A1AT deficiency- a genetically inherited autosomal codominant disease with more than 120 identified alleles- was first identified by Laurell and Eriksson in 1963. The most common hereditary disorder in adults, A1AT causes an increased risk of developing pulmonary emphysema and liver disease. In A1AT patients, lung disease generally presents at a younger age than "usual" chronic obstructive pulmonary disease (COPD) and it may be misdiagnosed as asthma. Because A1AT deficiency patients can show the same clinical features as non-deficient COPD (including increased evidence of bronchiectasis, frequent exacerbations, impaired health status and a degree of reversibility of airflow obstruction), the World Health Organization recommend to test every patient with a diagnosis of COPD or adult-onset asthma for A1AT deficiency...
February 2018: COPD
Gerard M Turino
This article assesses developments in cardiorespiratory medicine since the Nobel Prize in Physiology or Medicine was awarded in 1956 for advancements in the study of cardiorespiratory disease. In chronic obstructive pulmonary disease, advances were accelerated by the discovery of a genetically determined cause for pulmonary emphysema in the genetic abnormality alpha-1 antitrypsin deficiency. This causes a deficiency of the inhibitor of neutrophil elastase, which results in increased degradation of lung elastin and the development of pulmonary emphysema...
February 2018: Annals of the American Thoracic Society
John B West
One of the most interesting unanticipated findings by André Cournand and Dickinson Richards in their groundbreaking studies of cardiac catheterization was the very low pressure in the normal pulmonary circulation. At the time, in the 1940s, the significance of this was not appreciated. For example, in their speeches at the Nobel Prize ceremony, neither of these laureates referred to the low pressure, although they did discuss other features of the pulmonary circulation. It was up to the cardiologist, William Dock, to point out that these low pressures implied a very uneven distribution of blood flow in the lung, and in particular that in the normal upright lung, the blood flow to the apex would be extremely small...
February 2018: Annals of the American Thoracic Society
Malgorzata Hadzik-Blaszczyk, Aneta Zdral, Tadeusz M Zielonka, Ada Rozy, Renata Krupa, Andrzej Falkowski, Kazimierz A Wardyn, Joanna Chorostowska-Wynimko, Katarzyna Zycinska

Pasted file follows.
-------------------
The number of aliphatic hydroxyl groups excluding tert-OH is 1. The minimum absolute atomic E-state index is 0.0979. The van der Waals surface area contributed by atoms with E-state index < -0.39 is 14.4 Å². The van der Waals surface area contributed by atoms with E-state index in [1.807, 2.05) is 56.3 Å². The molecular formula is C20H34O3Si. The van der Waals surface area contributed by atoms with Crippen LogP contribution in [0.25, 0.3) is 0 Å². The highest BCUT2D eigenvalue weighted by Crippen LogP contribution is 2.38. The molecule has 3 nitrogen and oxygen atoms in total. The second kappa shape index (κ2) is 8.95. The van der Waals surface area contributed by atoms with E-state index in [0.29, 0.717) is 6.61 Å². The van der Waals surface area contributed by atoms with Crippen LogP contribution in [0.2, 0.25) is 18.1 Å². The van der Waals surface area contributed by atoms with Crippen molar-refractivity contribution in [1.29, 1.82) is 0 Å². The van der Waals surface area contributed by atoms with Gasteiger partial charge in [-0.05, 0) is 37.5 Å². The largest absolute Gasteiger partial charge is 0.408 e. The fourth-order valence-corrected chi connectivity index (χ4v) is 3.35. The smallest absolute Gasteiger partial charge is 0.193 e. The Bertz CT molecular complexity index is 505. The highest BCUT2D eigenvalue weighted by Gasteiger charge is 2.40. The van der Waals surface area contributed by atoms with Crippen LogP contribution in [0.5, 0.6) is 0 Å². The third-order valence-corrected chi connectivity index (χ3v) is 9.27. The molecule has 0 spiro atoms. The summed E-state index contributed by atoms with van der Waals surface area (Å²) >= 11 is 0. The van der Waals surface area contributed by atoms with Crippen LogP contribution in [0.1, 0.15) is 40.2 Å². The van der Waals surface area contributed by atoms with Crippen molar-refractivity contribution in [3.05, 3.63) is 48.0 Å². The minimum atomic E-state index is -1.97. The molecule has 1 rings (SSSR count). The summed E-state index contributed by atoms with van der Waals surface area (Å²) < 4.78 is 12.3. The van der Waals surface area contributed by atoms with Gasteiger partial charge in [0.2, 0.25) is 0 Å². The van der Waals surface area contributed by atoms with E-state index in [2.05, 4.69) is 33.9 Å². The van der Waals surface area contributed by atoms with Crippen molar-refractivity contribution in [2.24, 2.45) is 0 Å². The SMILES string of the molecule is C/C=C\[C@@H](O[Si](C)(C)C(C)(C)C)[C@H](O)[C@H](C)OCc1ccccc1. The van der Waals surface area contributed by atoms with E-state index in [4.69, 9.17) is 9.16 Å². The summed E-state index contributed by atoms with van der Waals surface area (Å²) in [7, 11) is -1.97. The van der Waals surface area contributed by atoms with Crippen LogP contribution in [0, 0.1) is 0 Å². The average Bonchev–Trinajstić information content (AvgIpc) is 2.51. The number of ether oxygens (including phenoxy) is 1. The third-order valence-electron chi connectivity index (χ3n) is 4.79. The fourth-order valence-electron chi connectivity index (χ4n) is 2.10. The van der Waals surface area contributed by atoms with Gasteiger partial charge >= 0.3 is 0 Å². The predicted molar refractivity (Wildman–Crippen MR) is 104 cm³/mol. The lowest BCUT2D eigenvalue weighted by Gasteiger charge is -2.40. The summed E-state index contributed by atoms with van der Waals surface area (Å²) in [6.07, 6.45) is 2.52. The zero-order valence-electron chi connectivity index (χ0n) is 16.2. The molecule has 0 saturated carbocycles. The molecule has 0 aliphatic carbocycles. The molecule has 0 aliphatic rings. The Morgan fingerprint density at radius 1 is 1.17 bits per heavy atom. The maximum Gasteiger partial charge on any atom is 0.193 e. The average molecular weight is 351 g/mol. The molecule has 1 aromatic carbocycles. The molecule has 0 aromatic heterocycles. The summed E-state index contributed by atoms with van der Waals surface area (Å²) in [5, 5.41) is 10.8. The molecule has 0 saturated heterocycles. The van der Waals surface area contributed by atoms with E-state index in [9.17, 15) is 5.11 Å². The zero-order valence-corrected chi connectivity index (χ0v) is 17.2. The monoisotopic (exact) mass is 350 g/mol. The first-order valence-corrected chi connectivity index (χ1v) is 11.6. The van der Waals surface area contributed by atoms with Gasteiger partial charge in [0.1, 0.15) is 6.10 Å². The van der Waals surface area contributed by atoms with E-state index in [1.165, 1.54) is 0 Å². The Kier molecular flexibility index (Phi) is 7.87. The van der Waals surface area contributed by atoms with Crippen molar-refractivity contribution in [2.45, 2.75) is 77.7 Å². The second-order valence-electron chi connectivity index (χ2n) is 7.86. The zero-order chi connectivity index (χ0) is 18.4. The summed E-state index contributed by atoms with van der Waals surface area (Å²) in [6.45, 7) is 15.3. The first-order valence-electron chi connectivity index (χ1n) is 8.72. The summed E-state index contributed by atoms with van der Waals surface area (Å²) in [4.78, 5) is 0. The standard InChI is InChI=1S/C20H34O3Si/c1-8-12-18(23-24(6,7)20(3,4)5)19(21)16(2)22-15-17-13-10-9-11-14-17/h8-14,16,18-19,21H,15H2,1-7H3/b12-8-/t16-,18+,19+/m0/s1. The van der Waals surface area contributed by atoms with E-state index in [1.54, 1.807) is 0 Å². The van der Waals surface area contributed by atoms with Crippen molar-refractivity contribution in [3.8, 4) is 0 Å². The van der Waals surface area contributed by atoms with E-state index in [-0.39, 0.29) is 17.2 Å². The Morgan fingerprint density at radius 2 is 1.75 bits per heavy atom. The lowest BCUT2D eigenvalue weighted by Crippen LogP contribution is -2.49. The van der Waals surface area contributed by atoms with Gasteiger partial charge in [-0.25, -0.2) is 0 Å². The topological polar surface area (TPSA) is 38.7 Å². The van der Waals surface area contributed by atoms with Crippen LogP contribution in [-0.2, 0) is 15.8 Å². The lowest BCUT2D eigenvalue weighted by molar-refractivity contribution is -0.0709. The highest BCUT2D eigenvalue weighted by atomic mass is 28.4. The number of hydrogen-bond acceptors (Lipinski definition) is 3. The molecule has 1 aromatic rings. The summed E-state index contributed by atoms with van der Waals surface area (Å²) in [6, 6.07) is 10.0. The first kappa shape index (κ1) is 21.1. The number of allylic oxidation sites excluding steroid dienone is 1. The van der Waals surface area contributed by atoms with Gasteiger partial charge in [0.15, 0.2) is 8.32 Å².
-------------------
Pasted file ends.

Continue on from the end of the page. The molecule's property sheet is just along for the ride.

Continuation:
Alpha-1 antitrypsin (A1AT) deficiency is one of the most common genetic disorders in Caucasian population. There is a link between granulomatosis with polyangiitis (GPA) and most frequent variants of SERPINA1 gene encoding severe alpha-1 antitripsin deficiency. However, the potential effect of Pi*Z, Pi*S as well as other SERPINA1 variants on clinical course of vasculitis are not well understood. The aim of the study was to analyze the potential effect of A1AT protein phenotype representing the SERPINA1 gene variants on the clinical course of GPA...
February 20, 2018: Advances in Experimental Medicine and Biology
Florie Borel, Huaming Sun, Marina Zieger, Andrew Cox, Brynn Cardozo, Weiying Li, Gabriella Oliveira, Airiel Davis, Alisha Gruntman, Terence R Flotte, Michael H Brodsky, Andrew M Hoffman, Mai K Elmallah, Christian Mueller
Chronic obstructive pulmonary disease affects 10% of the worldwide population, and the leading genetic cause is α-1 antitrypsin (AAT) deficiency. Due to the complexity of the murine locus, which includes up to six Serpina1 paralogs, no genetic animal model of the disease has been successfully generated until now. Here we create a quintuple Serpina1a-e knockout using CRISPR/Cas9-mediated genome editing. The phenotype recapitulates the human disease phenotype, i.e., absence of hepatic and circulating AAT translates functionally to a reduced capacity to inhibit neutrophil elastase...
February 16, 2018: Proceedings of the National Academy of Sciences of the United States of America
S A Townsend, R G Edgar, P R Ellis, D Kantas, P N Newsome, A M Turner
BACKGROUND: Alpha-1 antitrypsin deficiency (AATD) is estimated to affect three million people worldwide. It causes liver disease in a proportion of carriers of the PiS and PiZ allele due to the formation and retention of polymers within the endoplasmic reticulum of hepatocytes. The reason for this selective penetrance is not known. Although clinical trials are underway, liver transplantation is the only effective treatment for liver disease due to AATD. AIMS: To report the prevalence and natural history of liver disease among individuals with AATD, and assess the outcomes of liver transplantation through systematic review...
February 15, 2018: Alimentary Pharmacology & Therapeutics
Ivan Curjuric, Medea Imboden, Robert Bettschart, Seraina Caviezel, Julia Dratva, Marco Pons, Thomas Rothe, Arno Schmidt-Trucksäss, Daiana Stolz, Gian Andri Thun, Arnold von Eckardstein, Florian Kronenberg, Ilaria Ferrarotti, Nicole M Probst-Hensch